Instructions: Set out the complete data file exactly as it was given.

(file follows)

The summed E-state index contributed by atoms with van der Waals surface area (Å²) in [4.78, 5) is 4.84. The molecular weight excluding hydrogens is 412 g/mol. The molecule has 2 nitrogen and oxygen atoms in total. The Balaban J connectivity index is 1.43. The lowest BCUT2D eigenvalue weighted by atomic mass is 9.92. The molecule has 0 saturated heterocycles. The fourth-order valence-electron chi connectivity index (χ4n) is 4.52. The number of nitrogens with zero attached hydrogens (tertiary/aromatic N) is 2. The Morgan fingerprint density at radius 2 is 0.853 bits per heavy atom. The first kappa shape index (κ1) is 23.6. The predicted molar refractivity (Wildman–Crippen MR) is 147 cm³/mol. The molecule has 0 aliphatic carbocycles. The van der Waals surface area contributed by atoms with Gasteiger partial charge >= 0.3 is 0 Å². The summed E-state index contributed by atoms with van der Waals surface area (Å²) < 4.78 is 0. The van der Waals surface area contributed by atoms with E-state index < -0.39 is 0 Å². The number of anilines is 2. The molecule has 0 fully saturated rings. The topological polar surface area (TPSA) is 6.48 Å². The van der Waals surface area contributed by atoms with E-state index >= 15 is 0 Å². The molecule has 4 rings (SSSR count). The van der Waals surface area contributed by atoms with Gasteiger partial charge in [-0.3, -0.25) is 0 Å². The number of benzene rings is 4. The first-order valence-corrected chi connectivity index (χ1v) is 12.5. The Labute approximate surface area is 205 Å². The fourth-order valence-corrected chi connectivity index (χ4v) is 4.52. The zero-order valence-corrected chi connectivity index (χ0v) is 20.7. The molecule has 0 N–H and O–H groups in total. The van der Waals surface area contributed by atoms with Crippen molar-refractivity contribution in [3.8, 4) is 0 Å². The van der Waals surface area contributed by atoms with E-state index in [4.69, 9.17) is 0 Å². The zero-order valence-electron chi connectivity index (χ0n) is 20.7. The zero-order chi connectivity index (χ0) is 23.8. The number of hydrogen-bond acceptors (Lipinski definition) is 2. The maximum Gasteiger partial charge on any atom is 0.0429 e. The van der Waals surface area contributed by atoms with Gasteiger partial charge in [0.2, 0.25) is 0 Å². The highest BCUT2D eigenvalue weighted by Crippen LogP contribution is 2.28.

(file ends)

The summed E-state index contributed by atoms with van der Waals surface area (Å²) in [4.78, 5) is 4.84. The molecular weight excluding hydrogens is 412 g/mol. The molecule has 2 nitrogen and oxygen atoms in total. The Balaban J connectivity index is 1.43. The lowest BCUT2D eigenvalue weighted by atomic mass is 9.92. The molecule has 0 saturated heterocycles. The fourth-order valence-electron chi connectivity index (χ4n) is 4.52. The number of nitrogens with zero attached hydrogens (tertiary/aromatic N) is 2. The Morgan fingerprint density at radius 2 is 0.853 bits per heavy atom. The first kappa shape index (κ1) is 23.6. The predicted molar refractivity (Wildman–Crippen MR) is 147 cm³/mol. The molecule has 0 aliphatic carbocycles. The van der Waals surface area contributed by atoms with Gasteiger partial charge >= 0.3 is 0 Å². The summed E-state index contributed by atoms with van der Waals surface area (Å²) < 4.78 is 0. The van der Waals surface area contributed by atoms with E-state index < -0.39 is 0 Å². The number of anilines is 2. The molecule has 0 fully saturated rings. The topological polar surface area (TPSA) is 6.48 Å². The van der Waals surface area contributed by atoms with E-state index >= 15 is 0 Å². The molecule has 4 rings (SSSR count). The van der Waals surface area contributed by atoms with Gasteiger partial charge in [-0.3, -0.25) is 0 Å². The number of benzene rings is 4. The first-order valence-corrected chi connectivity index (χ1v) is 12.5. The Labute approximate surface area is 205 Å². The fourth-order valence-corrected chi connectivity index (χ4v) is 4.52. The zero-order valence-corrected chi connectivity index (χ0v) is 20.7. The molecule has 0 N–H and O–H groups in total. The van der Waals surface area contributed by atoms with Crippen molar-refractivity contribution in [3.8, 4) is 0 Å². The van der Waals surface area contributed by atoms with E-state index in [4.69, 9.17) is 0 Å². The zero-order valence-electron chi connectivity index (χ0n) is 20.7. The zero-order chi connectivity index (χ0) is 23.8. The number of hydrogen-bond acceptors (Lipinski definition) is 2. The maximum Gasteiger partial charge on any atom is 0.0429 e. The van der Waals surface area contributed by atoms with Gasteiger partial charge in [0.2, 0.25) is 0 Å². The highest BCUT2D eigenvalue weighted by Crippen LogP contribution is 2.28.